The family of a young wheelchair user are calling for businesses to help keep vulnerable people safe during the pandemic.
Blenheim parents Hularii and Amber McKenzie are calling for local companies to be more mindful when it comes to protecting disabled customers.
The pair, whose 10-year-old daughter Bailey uses a wheelchair, say hand sanitisers and QR codes for tracking apps are often too high to reach.
“Some can’t see onto countertops or reach high up, for those wheelchair users still needing to access shops and the community a QR code lower can really help.
“This also applies to sanitiser as well, having it lower helps, if it’s high they can’t reach it or it can squirt in their face,” Amber says.
Under Alert Level 2, all shops and business are required to post QR tracking codes to be used with mobile phones or keep a written record of visitors.
But the family of seven, who are currently self-isolating as Bailey has just had surgery, believe more care needs to be taken where posters and sign-in registers are placed.
Bailey, who has a range of conditions, including spastic quadriplegic cerebral palsy and epilepsy, uses a wheelchair.
The youngster underwent double bilateral ankle surgery in Wellington earlier this month and is recovering well.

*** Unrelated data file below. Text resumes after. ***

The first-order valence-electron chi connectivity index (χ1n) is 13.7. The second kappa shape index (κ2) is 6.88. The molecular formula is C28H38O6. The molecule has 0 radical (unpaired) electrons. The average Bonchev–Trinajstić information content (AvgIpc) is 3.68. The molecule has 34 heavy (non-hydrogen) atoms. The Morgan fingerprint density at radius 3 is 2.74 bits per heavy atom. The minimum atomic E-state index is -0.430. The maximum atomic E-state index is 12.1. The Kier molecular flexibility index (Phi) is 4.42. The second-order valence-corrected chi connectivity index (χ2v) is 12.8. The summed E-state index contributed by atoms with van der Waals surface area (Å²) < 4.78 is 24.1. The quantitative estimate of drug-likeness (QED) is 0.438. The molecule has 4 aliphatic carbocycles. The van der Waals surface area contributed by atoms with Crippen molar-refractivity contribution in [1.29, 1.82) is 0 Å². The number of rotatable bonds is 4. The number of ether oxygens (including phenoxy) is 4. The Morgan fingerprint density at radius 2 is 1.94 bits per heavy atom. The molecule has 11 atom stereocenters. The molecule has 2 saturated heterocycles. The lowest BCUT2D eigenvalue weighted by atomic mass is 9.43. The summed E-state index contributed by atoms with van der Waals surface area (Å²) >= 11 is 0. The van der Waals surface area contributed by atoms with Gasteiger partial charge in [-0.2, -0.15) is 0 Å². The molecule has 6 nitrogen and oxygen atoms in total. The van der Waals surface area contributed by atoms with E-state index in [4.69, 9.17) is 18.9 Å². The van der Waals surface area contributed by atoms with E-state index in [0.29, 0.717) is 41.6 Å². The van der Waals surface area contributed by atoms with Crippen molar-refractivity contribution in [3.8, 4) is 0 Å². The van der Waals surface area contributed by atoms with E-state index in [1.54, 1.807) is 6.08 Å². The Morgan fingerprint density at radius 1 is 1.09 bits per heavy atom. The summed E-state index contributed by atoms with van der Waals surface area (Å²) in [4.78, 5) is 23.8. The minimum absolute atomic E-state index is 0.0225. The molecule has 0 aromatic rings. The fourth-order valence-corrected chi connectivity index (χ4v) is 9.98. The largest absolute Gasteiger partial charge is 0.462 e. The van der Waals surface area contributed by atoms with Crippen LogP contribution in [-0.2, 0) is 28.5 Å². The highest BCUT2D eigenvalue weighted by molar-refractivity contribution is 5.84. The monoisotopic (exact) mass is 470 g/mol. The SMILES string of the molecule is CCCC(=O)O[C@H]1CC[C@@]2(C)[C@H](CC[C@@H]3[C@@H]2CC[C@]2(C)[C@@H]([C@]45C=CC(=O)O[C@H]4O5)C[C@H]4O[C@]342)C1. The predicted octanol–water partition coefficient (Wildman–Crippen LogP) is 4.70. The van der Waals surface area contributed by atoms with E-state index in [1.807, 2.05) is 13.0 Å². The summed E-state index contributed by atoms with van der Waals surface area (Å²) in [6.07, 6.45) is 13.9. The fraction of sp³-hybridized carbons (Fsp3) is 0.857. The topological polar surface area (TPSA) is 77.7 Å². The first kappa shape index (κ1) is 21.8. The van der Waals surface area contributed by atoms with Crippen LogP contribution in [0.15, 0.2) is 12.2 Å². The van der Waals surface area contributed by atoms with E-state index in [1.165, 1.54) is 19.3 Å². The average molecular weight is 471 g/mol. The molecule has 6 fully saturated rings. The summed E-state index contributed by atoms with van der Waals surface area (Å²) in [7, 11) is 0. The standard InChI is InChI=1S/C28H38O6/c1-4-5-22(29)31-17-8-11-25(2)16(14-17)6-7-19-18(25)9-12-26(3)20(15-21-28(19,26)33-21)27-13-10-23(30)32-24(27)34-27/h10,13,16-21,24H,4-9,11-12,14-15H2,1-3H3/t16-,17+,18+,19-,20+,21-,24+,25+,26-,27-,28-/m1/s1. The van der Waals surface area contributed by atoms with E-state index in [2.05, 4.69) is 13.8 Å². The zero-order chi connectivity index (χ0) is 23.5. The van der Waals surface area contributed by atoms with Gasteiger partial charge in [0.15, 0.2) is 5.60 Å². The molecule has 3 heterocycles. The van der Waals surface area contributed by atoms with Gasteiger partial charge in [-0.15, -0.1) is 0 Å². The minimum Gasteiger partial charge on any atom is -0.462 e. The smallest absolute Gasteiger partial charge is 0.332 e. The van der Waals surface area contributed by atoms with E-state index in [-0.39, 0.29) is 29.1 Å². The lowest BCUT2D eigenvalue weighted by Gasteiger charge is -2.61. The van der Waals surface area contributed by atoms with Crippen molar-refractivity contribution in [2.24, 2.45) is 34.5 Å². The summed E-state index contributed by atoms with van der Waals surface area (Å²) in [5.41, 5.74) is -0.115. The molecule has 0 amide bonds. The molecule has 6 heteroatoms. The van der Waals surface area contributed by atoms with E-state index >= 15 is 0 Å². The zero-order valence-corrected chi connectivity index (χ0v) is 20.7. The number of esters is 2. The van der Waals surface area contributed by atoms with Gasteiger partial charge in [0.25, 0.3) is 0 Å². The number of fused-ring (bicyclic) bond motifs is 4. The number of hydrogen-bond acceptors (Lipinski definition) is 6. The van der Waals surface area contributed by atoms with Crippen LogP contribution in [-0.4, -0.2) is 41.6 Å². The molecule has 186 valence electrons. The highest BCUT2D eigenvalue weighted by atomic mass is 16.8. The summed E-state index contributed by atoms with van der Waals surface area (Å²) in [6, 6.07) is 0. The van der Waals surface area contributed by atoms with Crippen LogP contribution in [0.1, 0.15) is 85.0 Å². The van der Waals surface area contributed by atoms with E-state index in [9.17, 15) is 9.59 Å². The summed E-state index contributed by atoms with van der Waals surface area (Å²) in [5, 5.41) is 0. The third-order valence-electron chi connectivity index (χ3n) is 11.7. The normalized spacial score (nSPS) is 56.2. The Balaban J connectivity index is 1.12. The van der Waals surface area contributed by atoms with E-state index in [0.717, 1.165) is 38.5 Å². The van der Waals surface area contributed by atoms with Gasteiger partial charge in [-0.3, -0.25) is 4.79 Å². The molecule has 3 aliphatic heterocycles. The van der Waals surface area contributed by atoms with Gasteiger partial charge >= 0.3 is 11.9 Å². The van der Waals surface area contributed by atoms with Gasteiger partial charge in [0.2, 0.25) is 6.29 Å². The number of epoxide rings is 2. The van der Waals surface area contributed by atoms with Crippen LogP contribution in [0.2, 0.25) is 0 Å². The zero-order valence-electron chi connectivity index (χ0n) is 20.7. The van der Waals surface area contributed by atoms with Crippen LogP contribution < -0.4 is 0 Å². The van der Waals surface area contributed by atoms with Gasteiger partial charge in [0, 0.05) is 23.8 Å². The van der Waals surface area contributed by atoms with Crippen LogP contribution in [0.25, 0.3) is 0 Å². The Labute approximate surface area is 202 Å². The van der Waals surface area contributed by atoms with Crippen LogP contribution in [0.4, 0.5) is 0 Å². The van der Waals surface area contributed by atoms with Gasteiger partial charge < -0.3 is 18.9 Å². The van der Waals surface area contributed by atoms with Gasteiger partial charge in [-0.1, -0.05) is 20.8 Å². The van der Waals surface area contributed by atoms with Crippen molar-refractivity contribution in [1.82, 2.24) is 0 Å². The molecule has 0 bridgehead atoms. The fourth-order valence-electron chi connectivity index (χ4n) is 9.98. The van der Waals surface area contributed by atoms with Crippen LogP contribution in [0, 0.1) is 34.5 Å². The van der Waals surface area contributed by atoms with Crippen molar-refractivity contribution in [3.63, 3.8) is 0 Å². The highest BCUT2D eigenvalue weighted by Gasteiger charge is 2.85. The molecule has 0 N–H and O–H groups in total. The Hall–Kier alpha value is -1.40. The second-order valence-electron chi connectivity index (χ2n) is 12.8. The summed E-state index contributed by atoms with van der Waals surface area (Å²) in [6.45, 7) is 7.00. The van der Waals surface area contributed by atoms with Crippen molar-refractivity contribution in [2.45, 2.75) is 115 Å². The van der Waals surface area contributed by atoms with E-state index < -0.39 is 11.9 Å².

Hularii says he highlights the issue to businesses when he sees a problem.
“There was just a few I’d seen and mentioned it to the place, both here and in Wellington when we were there for surgery.
“All the places approached took it on board really well including making sure sanitiser was at a good height for wheelchair users.
“My understanding is on the back of the QR code sheet are recommendations, so they are at a height wheelchairs users can reach,” Hularii says.
The government recommendation is that the QR code sheets be placed no higher than 130cm.
Hularii says some people are displaying more than one QR code at different height levels to help.
But others people just aren’t aware of the problem,” he says.
“It doesn’t surprise me that some people aren’t aware of it.
“I always say if accessibility is not something you deal with day to day it’s easy to forget to account for because it’s not there, obvious in your face.
“Once people know they are usually very accommodating.
“Though it can be annoying for some, the disabled community can see issues and make others aware of the challenges we face.
“People don’t know what they don’t know.”